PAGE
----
Given that a fully loaded P85D goes for $138.5k I guess a fully loaded AWD Model 3 Performance will go for ~$80k. Similar to BMW M3.

I would guess that at least for the first Model year there will a base $35k Model 3 with textile manual seats,AC,single speed transmission, infotainment stereo center,PW PL keyless entry. Maybe steel wheels with covers.

My guess is they ditch the glide out handles. Plus $2k for supercharger access. More cupholders(Big Gulp Size) and cabin storage ditching the minimalist cool of the Model S interior.

Rick Danger
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Rick Danger

“Given that a fully loaded P85D goes for $138.5k I guess a fully loaded AWD Model 3 Performance will go for ~$80k. Similar to BMW M3.”

Yep, I can see that happening too. I bet it also goes 0-60 in 3 secs flat and will probably have at least 300 miles of range, and even at that price will be easily competitive with anything else the “majors” are selling.

DonC
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DonC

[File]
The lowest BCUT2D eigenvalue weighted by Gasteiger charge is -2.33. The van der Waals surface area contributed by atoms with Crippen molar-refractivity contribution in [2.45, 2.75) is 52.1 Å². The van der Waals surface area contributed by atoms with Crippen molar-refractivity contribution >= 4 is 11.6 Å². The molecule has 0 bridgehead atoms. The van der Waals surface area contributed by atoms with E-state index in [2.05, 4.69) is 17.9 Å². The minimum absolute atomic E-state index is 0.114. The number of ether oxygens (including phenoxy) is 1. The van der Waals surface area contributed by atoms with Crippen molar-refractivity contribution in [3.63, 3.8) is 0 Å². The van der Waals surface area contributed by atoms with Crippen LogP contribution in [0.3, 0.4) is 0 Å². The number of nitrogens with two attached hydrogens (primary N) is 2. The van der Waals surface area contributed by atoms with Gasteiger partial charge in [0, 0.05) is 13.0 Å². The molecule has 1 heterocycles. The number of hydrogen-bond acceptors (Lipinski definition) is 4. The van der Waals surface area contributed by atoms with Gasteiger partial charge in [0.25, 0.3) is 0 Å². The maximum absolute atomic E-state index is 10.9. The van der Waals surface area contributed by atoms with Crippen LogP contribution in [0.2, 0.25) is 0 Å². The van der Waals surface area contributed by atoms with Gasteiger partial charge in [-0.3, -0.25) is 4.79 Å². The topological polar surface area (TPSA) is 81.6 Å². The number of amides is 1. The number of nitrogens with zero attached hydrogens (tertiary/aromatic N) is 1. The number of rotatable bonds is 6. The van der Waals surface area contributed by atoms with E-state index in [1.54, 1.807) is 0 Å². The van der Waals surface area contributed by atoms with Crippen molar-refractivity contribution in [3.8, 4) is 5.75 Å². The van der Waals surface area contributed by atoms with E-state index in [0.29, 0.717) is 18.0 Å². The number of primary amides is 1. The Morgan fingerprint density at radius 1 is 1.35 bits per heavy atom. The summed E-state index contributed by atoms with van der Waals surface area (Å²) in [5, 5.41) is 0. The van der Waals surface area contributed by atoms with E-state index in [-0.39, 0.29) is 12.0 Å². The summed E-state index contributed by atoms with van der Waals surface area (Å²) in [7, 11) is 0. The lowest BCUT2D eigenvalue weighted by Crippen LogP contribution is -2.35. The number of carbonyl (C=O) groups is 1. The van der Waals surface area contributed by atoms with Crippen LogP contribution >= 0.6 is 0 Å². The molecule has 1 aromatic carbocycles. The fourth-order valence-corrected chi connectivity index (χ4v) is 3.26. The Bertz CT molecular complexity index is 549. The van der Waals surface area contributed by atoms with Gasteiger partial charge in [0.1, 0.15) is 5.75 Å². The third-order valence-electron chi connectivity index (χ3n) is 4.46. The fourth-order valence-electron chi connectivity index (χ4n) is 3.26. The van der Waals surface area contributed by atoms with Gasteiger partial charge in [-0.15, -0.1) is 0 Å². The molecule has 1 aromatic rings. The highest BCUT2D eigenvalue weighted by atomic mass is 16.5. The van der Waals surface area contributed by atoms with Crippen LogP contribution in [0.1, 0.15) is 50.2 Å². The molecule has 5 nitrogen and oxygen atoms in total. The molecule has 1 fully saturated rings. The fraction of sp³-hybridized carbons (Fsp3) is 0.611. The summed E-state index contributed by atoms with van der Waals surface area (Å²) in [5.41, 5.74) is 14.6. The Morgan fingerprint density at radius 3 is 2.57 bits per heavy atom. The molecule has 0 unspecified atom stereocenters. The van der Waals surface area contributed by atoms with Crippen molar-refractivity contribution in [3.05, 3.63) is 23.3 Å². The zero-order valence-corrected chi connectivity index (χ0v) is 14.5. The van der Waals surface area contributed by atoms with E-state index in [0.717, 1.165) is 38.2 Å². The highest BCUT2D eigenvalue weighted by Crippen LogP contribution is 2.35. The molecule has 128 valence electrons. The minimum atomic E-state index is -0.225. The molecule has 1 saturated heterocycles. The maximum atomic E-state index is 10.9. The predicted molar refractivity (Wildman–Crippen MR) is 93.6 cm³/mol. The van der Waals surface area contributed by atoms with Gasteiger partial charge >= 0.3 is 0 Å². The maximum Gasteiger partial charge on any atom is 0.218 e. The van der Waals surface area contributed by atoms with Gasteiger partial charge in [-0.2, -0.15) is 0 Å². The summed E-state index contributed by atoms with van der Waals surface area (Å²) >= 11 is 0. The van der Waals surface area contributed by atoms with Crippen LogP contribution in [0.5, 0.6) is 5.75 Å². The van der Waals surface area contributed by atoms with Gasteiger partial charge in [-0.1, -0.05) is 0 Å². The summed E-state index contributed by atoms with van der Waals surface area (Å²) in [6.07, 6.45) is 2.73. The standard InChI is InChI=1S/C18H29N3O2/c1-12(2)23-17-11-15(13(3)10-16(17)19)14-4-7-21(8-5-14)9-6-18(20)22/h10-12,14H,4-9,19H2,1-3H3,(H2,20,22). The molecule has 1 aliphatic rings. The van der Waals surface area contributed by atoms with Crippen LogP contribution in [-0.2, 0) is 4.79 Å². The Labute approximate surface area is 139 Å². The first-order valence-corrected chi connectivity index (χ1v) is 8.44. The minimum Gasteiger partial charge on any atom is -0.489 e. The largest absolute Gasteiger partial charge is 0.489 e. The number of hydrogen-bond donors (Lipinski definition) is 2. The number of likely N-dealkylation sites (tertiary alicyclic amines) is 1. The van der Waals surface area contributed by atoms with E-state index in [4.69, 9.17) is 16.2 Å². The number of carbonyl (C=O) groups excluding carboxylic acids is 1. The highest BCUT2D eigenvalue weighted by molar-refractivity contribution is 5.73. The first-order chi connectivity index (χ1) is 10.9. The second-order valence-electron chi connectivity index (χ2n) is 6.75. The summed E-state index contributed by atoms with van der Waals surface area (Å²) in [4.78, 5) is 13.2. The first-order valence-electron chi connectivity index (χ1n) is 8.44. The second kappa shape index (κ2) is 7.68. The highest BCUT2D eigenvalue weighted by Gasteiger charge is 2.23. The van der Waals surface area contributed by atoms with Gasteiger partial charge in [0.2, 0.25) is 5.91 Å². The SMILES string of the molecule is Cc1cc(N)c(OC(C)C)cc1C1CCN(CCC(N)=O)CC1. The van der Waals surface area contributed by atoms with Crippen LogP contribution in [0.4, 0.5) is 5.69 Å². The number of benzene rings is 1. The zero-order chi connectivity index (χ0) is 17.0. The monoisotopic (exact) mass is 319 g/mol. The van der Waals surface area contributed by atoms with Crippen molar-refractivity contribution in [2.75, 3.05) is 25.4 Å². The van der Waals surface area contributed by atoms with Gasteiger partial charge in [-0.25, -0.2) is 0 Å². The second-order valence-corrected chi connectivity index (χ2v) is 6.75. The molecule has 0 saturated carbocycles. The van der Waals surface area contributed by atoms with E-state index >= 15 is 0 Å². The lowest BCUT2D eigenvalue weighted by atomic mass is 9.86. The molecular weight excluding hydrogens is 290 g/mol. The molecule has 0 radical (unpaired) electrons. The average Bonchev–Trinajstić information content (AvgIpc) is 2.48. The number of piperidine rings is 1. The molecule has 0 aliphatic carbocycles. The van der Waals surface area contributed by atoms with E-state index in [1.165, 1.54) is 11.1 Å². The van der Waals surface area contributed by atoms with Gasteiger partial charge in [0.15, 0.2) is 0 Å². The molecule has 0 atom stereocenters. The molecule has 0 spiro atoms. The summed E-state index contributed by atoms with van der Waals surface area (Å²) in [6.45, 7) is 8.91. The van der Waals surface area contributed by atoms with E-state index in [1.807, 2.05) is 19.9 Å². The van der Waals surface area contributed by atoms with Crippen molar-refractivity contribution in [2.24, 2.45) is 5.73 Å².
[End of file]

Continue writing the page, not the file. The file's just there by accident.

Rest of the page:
Hopefully $50K as a transaction price. Probably more like $65K. So far every model Tesla has released is more not less expensive than the one before it. Obviously there are economic and financial reasons for this, and it’s hard to see what would change the dynamic.

It also gets difficult for a very high end brand to make a lower priced car that is consistent with the brand. IOW would a Model that goes 0-60 MPH in 8 seconds still be “a Tesla”? Tesla has made straight line speed and range the primary selling points, making it difficult to market a relatively slow car that doesn’t have a lot of range.

Challenging.

Rob Stark
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Rob Stark

2011 Tesla Roadster $119k

2014 Tesla Model S $71k

Advertised price is the transaction price for Tesla.

Average transaction price IMO will be around $50k.

Base Model 3 will have at least 200 mile EPA range and be at least as quick as a BMW 320i.

DonC
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DonC

Thank you for making my point. The announced price of the Roadster when deposits were taken was $92K. Then it went up and up and up. With the Model S we see the same thing. Lowest priced model never released. Price increases on the rest of the line.

And of course we see the more expensive trend: Model S –> Model S AWD –> Model X.

Koz